“I won xyz award in school/college. Can I put that in my CV?”
In my personal opinion, no, you shouldn’t. Awards show that you won, and that you defeated others. Which, don’t get me wrong, is great. But what I would want to look for in a fresher’s CV is evidence of three things:
- Have you shown the drive and initiative to start something (anything!), and have you shown the gumption required to see it through?
- Have you shown an interest in helping others, whether on your team or otherwise? Leadership is about winning by helping others win. Awards are about about winning by making sure others lose.
- Have you shown an ability to pick up a skill in order to be able to finish a project? Certified by xyz in abc isn’t what I’m looking for. “I realized I had to acquire xyz skill in order to do abc on project pqr. I did the course, and was therefore able to contribute to the project” is a better conversation to have.
That is, learning how to code isn’t as useful as being able to finish a project because you learnt to code.
So can you put that award in your CV? I’d rather you didn’t. But if you must, speak about how what you did helped your team win. Speak about how you learnt, and how you helped others learn.
Market yourself as a leader, not as a winner, in other words. And the best way to market yourself as a leader is by being one.
I had written about maximizing soul the other day, and acing interviews is one of the best ways to think about minimizing time, effort and cost, rather than maximizing soul.
Because, in my opinion, cracking an interview is the same thing as saying that my work isn’t good enough to get me through the door. So what can I say, do or project in the interview that can tip me over.
The simplest way to crack an interview is to be good enough to be recruited.
But, all that being said, and most probably ignored, here are some points to think about when you want to “crack” an interview.
- As a fresher, it is perfectly fine to not have any prior work experience. Don’t sweat it if you have no work-ex to show on your CV. At you age, and your level of experience, that is a feature, not a bug.
- Given your lack of experience, and presumably prior work-ex, the interviewer is likely to focus on your CV. This is the streetlight effect: what is most easily searchable will be searched. Whatever is on your CV – the only piece of paper that the interviewer has to go on – is what they’ll focus on the most.
- That’s why all the agonizing over the CV – it becomes your calling card during the interview.
- Keep your CV as brief as possible, preferably less than a page. I still keep my CV to below a page.
- The economics-y way of thinking about this is very similar to how a presenter uses a PPT. The PPT should be a complement, not a substitute. Since you’re the one giving the interview, and not your CV, your CV should be nothing more than a bridge for the interviewer to reach you. It should be short on detail, but as long as possible on sparking curiosity.
- If your CV is able to spark said curiosity, it is up to you to turn that spark into a raging fire. To me, personally, your ability to speak English isn’t a deciding factor. Your ability to communicate, to get your point across – in any mutually understandable language – that is very much a deciding factor.
- For example, if the interviewer says “Tell me more about this project/internship/whatever” – that’s a spark.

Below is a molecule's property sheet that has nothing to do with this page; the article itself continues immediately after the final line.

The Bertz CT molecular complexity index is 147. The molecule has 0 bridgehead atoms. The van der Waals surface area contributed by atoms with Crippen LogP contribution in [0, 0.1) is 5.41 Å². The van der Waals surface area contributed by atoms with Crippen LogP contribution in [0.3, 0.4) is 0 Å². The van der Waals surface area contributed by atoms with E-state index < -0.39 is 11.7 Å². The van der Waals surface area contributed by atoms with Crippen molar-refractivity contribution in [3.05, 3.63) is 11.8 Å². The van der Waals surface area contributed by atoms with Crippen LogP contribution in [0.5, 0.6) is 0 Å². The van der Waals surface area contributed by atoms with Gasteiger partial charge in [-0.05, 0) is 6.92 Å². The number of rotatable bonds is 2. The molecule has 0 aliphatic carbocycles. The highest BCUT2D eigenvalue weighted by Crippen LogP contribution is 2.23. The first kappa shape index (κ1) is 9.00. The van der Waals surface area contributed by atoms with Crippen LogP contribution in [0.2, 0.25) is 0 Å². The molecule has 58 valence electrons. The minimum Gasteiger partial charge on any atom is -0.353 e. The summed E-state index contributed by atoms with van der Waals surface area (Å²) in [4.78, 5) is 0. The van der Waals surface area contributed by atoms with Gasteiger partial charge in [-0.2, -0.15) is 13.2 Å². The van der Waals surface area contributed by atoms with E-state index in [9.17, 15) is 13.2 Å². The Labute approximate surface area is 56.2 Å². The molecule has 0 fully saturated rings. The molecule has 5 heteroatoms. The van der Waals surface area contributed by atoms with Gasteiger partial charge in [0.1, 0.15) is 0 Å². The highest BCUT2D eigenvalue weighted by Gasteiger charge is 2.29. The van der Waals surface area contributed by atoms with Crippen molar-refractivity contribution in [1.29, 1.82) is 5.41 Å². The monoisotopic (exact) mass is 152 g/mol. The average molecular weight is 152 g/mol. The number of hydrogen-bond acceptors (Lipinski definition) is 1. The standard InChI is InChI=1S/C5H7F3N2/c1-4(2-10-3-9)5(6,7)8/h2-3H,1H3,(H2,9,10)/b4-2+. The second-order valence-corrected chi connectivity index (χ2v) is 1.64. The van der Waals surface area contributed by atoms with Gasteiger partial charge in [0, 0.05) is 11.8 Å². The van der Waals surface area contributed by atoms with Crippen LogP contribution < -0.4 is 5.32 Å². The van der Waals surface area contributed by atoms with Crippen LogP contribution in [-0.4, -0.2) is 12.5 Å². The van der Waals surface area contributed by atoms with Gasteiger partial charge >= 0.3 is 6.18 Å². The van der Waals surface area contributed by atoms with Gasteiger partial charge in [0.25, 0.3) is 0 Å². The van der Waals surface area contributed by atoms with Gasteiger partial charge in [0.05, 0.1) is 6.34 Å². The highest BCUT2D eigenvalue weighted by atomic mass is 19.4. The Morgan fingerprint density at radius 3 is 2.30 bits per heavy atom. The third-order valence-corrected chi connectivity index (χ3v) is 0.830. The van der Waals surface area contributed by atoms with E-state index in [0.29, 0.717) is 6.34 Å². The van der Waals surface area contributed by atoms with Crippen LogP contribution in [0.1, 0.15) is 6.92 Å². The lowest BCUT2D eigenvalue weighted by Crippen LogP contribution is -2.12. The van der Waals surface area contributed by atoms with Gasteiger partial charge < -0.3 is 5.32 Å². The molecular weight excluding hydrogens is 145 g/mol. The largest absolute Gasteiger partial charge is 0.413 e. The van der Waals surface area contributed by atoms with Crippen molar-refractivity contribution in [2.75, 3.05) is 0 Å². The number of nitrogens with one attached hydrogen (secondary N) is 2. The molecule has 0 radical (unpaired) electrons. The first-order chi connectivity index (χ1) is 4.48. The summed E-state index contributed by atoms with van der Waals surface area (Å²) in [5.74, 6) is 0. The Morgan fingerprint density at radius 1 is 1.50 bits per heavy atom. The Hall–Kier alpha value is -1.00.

- Do not rush into a description of the project.
- Tell the interviewer about skills that you used to do the project well. Make sure these skills are relevant to the job that you are interviewing for. (Example: “I used my knowledge of VLOOKUPS in MS-Excel to do xyz”)
- Or tell the interviewer about skills that you acquired while doing this project. The second sentence in point 9 above applies here as well. (Example: “I learn how to use VLOOKUPS in MS-Excel to do xyz”)
- Or tell the interviewer about skills that you become aware you were lacking in while doing this project. Again, the second sentence applies. But also, in this particular case, you should also be able to tell the interviewer stuff that you have done to begin acquiring these skills. (Example: “I learnt that I had to know VLOOKUPS in MS-Excel inside out in order to do xyz. I have learnt how to do this by doing abc”)
- Now, all that being said, you should precede pts. 9, 10 and 11 by explaining in no more than three sentences the following:
- What was the point of the project? (That is, was the idea behind the project to increase revenues for the firm, decrease costs for the firm, or increase speed to market for the firm?)
- What was your specific role in the project? (That is, where did you fit in the big picture? This shows an awareness of both your own specific role, as well as the ability to understand how the whole project comes together, and why.)
- Quantify the success of the project. (Overall, we were able to increase x metric by y% over z years.)
- There is no way in hell you are going to be able to do this without writing it down. Please, spend the time and write down, in your own words, your answers to each of the three points above. Writing it down makes it clearer in your head. Trust me on this one.
- If you’ve done pt. 12 well, followed by pts. 9, 10, and 11, congratulations. You’ve turned that spark of curiosity into a raging fire. You’ve done this by demonstrating:
- A passion to learn stuff relevant to the task at hand
- An ability to think clearly and cogently about the work that you do
- A clear awareness of where you need to improve, and what you’re doing about it.
- The ability to communicate your work and its relevance clearly
- Do this well enough, and you should be able to “crack” the interview.